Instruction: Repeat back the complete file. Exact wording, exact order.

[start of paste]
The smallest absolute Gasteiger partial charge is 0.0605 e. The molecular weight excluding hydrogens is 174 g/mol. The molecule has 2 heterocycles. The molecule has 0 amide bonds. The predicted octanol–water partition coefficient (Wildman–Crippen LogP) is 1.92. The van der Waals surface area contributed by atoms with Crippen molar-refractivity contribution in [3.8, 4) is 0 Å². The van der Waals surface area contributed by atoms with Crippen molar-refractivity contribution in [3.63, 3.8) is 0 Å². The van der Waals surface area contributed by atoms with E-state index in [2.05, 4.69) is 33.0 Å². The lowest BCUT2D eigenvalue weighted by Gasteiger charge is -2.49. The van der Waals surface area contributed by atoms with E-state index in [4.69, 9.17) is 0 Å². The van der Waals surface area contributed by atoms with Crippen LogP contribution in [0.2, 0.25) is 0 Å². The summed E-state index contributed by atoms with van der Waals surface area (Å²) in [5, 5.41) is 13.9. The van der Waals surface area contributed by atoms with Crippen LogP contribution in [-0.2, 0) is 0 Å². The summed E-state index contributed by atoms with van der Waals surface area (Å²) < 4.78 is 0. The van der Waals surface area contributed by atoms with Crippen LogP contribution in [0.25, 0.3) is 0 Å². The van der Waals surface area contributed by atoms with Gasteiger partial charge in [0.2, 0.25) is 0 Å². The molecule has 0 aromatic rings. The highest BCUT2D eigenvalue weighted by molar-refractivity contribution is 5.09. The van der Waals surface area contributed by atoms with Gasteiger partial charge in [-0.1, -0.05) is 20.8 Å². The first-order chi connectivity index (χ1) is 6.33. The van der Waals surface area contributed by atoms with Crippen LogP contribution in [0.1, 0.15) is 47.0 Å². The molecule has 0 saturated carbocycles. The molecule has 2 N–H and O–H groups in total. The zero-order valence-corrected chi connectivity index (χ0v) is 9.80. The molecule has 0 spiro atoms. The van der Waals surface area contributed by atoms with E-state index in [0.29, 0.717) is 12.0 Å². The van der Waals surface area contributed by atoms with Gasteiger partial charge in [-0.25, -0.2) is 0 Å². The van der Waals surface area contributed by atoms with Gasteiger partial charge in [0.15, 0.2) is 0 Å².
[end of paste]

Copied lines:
The smallest absolute Gasteiger partial charge is 0.0605 e. The molecular weight excluding hydrogens is 174 g/mol. The molecule has 2 heterocycles. The molecule has 0 amide bonds. The predicted octanol–water partition coefficient (Wildman–Crippen LogP) is 1.92. The van der Waals surface area contributed by atoms with Crippen molar-refractivity contribution in [3.8, 4) is 0 Å². The van der Waals surface area contributed by atoms with Crippen molar-refractivity contribution in [3.63, 3.8) is 0 Å². The van der Waals surface area contributed by atoms with E-state index in [2.05, 4.69) is 33.0 Å². The lowest BCUT2D eigenvalue weighted by Gasteiger charge is -2.49. The van der Waals surface area contributed by atoms with E-state index in [4.69, 9.17) is 0 Å². The van der Waals surface area contributed by atoms with Crippen LogP contribution in [0.2, 0.25) is 0 Å². The summed E-state index contributed by atoms with van der Waals surface area (Å²) in [5, 5.41) is 13.9. The van der Waals surface area contributed by atoms with Crippen LogP contribution in [-0.2, 0) is 0 Å². The summed E-state index contributed by atoms with van der Waals surface area (Å²) < 4.78 is 0. The van der Waals surface area contributed by atoms with Crippen LogP contribution in [0.25, 0.3) is 0 Å². The van der Waals surface area contributed by atoms with Gasteiger partial charge in [0.2, 0.25) is 0 Å². The molecule has 0 aromatic rings. The highest BCUT2D eigenvalue weighted by molar-refractivity contribution is 5.09. The van der Waals surface area contributed by atoms with Gasteiger partial charge in [-0.1, -0.05) is 20.8 Å². The first-order chi connectivity index (χ1) is 6.33. The van der Waals surface area contributed by atoms with Crippen LogP contribution in [0.1, 0.15) is 47.0 Å². The molecule has 0 saturated carbocycles. The molecule has 2 N–H and O–H groups in total. The zero-order valence-corrected chi connectivity index (χ0v) is 9.80. The molecule has 0 spiro atoms. The van der Waals surface area contributed by atoms with E-state index in [0.29, 0.717) is 12.0 Å². The van der Waals surface area contributed by atoms with Gasteiger partial charge in [-0.25, -0.2) is 0 Å². The van der Waals surface area contributed by atoms with Gasteiger partial charge in [0.15, 0.2) is 0 Å².